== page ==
Researchers Unveil New Gallium Nitride Transistor Technology

September 22, 2011 by Jeff Shepard

Researchers from CNRS France and ETH Zurich have succeeded in producing high-performance high-electron-mobility transistors (HEMTs) made of gallium nitride (GaN) on a silicon(110) wafer. This makes these transistors compatible with current complementary metal oxide semi-conductor (CMOS) chips based on silicon of the same crystal orientation. CMOS chips are generally produced on silicon wafers with the so-called (100) or (110) crystal orientation. GaN, on the other hand, could previously only be used on (111)-silicon until now.

This new development makes it possible to construct hybrid electronic components that combine the computational power of the CMOS chip and the power handling capability of GaN transistors, which means power electronics can be made even more compact. Transistors are used in high-voltage circuits, for computation, and to amplify electrical radio-frequency signals. Until now they have predominantly consisted of silicon. However, electrical engineers recently began to exploit the advantages of gallium nitride for the construction of power electronics to develop faster, heat-resistant and above all energy-efficient transistors.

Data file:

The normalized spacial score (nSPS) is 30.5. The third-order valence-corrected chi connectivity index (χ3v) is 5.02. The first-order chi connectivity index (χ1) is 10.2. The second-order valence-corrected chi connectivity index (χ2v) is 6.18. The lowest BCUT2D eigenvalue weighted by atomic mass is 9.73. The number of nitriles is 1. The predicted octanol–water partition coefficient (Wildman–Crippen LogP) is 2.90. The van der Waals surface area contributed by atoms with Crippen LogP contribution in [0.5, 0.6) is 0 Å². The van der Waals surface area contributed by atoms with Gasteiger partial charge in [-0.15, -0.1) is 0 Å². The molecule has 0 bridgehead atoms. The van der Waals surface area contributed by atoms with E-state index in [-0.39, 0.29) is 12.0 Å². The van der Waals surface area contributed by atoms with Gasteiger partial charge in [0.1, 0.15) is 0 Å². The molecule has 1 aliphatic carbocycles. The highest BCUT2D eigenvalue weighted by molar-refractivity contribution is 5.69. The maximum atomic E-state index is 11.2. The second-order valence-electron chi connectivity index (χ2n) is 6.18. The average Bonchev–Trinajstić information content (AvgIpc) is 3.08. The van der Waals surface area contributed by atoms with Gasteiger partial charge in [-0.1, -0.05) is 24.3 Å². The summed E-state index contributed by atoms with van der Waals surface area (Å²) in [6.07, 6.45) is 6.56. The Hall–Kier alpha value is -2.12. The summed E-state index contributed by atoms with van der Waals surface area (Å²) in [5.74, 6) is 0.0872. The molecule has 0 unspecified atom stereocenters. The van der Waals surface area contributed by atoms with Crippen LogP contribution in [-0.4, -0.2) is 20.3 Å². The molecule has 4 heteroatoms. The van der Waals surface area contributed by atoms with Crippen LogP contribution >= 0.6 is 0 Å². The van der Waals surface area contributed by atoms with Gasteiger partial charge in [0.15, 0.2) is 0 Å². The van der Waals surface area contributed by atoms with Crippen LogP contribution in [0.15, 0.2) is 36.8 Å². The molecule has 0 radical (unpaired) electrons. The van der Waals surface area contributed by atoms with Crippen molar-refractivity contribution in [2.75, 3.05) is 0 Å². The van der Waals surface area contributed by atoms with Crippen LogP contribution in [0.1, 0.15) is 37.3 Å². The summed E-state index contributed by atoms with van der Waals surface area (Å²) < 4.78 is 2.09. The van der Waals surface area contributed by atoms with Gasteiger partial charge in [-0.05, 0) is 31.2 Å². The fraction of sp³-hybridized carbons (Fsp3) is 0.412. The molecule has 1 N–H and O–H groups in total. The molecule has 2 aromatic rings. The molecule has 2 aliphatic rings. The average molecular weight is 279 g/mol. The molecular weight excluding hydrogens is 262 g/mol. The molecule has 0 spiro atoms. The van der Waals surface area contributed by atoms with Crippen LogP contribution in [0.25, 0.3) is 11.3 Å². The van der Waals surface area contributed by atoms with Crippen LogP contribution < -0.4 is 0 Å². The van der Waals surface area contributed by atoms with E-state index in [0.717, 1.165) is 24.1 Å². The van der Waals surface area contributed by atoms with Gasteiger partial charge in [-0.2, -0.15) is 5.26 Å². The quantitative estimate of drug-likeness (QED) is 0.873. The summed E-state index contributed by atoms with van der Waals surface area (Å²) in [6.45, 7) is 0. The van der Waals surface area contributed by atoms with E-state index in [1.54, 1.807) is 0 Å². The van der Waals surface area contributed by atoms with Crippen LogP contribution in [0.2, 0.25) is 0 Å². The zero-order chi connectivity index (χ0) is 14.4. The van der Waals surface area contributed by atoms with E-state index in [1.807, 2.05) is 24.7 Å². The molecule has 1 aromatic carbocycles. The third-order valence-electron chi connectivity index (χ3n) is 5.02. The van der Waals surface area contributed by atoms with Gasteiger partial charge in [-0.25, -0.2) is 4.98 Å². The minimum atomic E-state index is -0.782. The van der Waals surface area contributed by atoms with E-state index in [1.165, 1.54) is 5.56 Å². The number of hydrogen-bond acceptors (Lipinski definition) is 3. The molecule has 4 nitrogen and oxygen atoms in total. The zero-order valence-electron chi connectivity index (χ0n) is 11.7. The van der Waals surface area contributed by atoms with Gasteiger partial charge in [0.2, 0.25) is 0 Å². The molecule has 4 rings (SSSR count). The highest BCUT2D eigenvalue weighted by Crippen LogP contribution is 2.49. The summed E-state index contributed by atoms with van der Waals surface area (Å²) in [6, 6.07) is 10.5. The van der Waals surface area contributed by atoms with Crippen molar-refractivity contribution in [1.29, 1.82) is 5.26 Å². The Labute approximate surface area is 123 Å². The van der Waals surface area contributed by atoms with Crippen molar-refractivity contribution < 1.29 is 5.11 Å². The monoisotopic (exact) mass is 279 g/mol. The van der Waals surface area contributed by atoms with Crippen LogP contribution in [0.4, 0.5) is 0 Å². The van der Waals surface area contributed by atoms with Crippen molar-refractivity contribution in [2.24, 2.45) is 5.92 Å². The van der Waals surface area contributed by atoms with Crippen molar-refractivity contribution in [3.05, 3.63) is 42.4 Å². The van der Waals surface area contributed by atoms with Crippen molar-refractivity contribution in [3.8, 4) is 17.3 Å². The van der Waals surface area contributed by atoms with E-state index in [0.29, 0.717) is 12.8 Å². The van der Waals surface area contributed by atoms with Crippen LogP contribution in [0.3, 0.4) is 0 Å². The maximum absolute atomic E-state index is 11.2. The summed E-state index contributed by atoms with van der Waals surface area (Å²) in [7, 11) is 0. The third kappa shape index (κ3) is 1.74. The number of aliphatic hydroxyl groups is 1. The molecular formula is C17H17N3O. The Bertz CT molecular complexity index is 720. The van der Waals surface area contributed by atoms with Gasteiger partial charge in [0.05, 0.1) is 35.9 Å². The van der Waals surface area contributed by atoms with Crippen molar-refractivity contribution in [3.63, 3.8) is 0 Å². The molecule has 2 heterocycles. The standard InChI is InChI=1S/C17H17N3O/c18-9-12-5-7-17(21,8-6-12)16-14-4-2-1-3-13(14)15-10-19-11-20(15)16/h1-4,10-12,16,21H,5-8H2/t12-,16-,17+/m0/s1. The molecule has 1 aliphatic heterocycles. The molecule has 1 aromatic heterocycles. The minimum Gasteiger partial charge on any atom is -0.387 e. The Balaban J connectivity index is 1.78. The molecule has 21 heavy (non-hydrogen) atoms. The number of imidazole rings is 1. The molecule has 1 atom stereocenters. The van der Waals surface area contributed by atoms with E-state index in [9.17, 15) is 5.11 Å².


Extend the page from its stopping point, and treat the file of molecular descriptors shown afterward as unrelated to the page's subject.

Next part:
Gallium nitride technology was once deemed too expensive to replace silicon technology. However, researchers such as Bolognesi and his French colleagues are succeeding in growing gallium nitride on a silicon wafer, which makes the technology more economical. For the substrate, they used pure silicon with a specific crystal orientation. Known as silicon(110), the substrate costs around fifty cents per square centimeter, which is much cheaper than the usual substrates, sapphire or silicon carbide (SiC), which cost about five dollars, or even twenty dollars/cm2 in the case of SiC. Moreover, using silicon, large wafers measuring thirty centimeters in diameter can be produced, which is not possible with sapphire and SiC. However, because GaN and silicon have different material properties, it is difficult to combine the two materials on a wafer; cracks may form during heating, for instance, as the materials expand to a different degree. However, Colombo Bolognesi’s French research colleagues have now found ways to grow GaN on silicon(110) and get around the problem.

"Most transistors in the world are still based on silicon," says Bolognesi. This semiconductor does not just serve as a substrate, but also the base material of transistors and chips. "Pretty much everything in electronics is still made of silicon. It’s a fabulous material," confirms the ETH Zurich professor; "God’s gift to engineers."

However, silicon also has its drawbacks. At high temperatures above 200°C silicon-based components begin to malfunction. Gallium nitride transistors, on the other hand, can withstand temperatures of up to 1000°C, which makes the material attractive for building sensors in car engines, for example. Moreover, GaN can withstand electrical fields that are up to fifteen times stronger than in silicon; the electrons also move more quickly in GaN than in silicon, which enables faster circuitry. "This is especially important for telecommunications since the information is processed more rapidly and efficiently," said Bolognesi.